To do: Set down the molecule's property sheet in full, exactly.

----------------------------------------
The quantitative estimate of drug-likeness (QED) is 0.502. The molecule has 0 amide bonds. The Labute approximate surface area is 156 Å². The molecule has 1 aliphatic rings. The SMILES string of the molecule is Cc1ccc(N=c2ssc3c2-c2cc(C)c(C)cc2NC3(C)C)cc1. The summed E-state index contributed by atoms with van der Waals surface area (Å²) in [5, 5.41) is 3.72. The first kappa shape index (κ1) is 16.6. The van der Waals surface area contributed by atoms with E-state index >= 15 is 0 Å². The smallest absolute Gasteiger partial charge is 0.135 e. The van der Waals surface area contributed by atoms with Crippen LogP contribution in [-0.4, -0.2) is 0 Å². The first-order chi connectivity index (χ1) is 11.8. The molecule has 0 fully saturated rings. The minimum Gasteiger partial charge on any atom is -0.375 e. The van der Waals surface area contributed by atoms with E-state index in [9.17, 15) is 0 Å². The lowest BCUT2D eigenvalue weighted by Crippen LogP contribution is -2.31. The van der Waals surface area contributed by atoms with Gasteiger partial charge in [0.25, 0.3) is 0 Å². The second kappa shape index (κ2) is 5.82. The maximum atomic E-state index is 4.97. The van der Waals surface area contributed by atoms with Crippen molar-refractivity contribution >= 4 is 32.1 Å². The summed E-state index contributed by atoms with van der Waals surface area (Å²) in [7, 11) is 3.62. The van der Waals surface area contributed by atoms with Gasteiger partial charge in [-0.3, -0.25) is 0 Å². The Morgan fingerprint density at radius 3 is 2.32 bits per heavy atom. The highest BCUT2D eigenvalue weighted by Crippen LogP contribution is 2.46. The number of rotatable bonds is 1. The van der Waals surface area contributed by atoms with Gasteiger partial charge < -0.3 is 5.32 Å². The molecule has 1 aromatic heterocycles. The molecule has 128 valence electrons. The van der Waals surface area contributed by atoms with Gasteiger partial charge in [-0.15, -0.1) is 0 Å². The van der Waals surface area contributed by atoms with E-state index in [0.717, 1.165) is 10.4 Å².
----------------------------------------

The quantitative estimate of drug-likeness (QED) is 0.502. The molecule has 0 amide bonds. The Labute approximate surface area is 156 Å². The molecule has 1 aliphatic rings. The SMILES string of the molecule is Cc1ccc(N=c2ssc3c2-c2cc(C)c(C)cc2NC3(C)C)cc1. The summed E-state index contributed by atoms with van der Waals surface area (Å²) in [5, 5.41) is 3.72. The first kappa shape index (κ1) is 16.6. The van der Waals surface area contributed by atoms with E-state index >= 15 is 0 Å². The smallest absolute Gasteiger partial charge is 0.135 e. The van der Waals surface area contributed by atoms with Crippen LogP contribution in [-0.4, -0.2) is 0 Å². The first-order chi connectivity index (χ1) is 11.8. The molecule has 0 fully saturated rings. The minimum Gasteiger partial charge on any atom is -0.375 e. The van der Waals surface area contributed by atoms with E-state index in [9.17, 15) is 0 Å². The lowest BCUT2D eigenvalue weighted by Crippen LogP contribution is -2.31. The van der Waals surface area contributed by atoms with Gasteiger partial charge in [0.25, 0.3) is 0 Å². The second kappa shape index (κ2) is 5.82. The maximum atomic E-state index is 4.97. The van der Waals surface area contributed by atoms with Crippen molar-refractivity contribution >= 4 is 32.1 Å². The summed E-state index contributed by atoms with van der Waals surface area (Å²) in [7, 11) is 3.62. The van der Waals surface area contributed by atoms with Gasteiger partial charge in [-0.3, -0.25) is 0 Å². The Morgan fingerprint density at radius 3 is 2.32 bits per heavy atom. The highest BCUT2D eigenvalue weighted by Crippen LogP contribution is 2.46. The number of rotatable bonds is 1. The van der Waals surface area contributed by atoms with Gasteiger partial charge < -0.3 is 5.32 Å². The molecule has 1 aromatic heterocycles. The molecule has 128 valence electrons. The van der Waals surface area contributed by atoms with Gasteiger partial charge in [-0.15, -0.1) is 0 Å². The van der Waals surface area contributed by atoms with E-state index in [0.717, 1.165) is 10.4 Å².